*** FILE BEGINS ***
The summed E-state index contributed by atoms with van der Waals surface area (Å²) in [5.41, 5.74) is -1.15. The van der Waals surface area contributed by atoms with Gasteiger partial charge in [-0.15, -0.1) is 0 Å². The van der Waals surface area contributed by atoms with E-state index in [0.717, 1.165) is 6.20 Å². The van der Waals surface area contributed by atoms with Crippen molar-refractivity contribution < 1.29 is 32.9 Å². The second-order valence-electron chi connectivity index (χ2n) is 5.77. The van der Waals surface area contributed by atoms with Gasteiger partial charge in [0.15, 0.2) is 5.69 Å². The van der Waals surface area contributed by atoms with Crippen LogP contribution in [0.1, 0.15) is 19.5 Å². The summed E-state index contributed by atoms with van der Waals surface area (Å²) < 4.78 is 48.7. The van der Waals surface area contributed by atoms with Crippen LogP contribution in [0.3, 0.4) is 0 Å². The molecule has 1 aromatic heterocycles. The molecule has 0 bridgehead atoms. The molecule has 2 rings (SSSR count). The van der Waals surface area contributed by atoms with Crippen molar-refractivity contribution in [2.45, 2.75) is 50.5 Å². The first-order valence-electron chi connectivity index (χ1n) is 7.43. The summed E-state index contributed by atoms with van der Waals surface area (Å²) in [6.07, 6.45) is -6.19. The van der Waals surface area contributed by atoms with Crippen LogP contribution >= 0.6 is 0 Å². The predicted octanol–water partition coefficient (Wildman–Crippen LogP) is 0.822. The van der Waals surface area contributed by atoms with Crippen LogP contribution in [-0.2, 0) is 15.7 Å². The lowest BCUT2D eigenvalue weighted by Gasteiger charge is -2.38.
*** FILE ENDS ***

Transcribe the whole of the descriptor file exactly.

The summed E-state index contributed by atoms with van der Waals surface area (Å²) in [5.41, 5.74) is -1.15. The van der Waals surface area contributed by atoms with Gasteiger partial charge in [-0.15, -0.1) is 0 Å². The van der Waals surface area contributed by atoms with E-state index in [0.717, 1.165) is 6.20 Å². The van der Waals surface area contributed by atoms with Crippen molar-refractivity contribution < 1.29 is 32.9 Å². The second-order valence-electron chi connectivity index (χ2n) is 5.77. The van der Waals surface area contributed by atoms with Gasteiger partial charge in [0.15, 0.2) is 5.69 Å². The van der Waals surface area contributed by atoms with Crippen LogP contribution in [0.1, 0.15) is 19.5 Å². The summed E-state index contributed by atoms with van der Waals surface area (Å²) < 4.78 is 48.7. The van der Waals surface area contributed by atoms with Crippen LogP contribution in [0.3, 0.4) is 0 Å². The molecule has 1 aromatic heterocycles. The molecule has 0 bridgehead atoms. The molecule has 2 rings (SSSR count). The van der Waals surface area contributed by atoms with Crippen molar-refractivity contribution in [2.45, 2.75) is 50.5 Å². The first-order valence-electron chi connectivity index (χ1n) is 7.43. The summed E-state index contributed by atoms with van der Waals surface area (Å²) in [6.07, 6.45) is -6.19. The van der Waals surface area contributed by atoms with Crippen LogP contribution >= 0.6 is 0 Å². The predicted octanol–water partition coefficient (Wildman–Crippen LogP) is 0.822. The van der Waals surface area contributed by atoms with Crippen LogP contribution in [-0.2, 0) is 15.7 Å². The lowest BCUT2D eigenvalue weighted by Gasteiger charge is -2.38.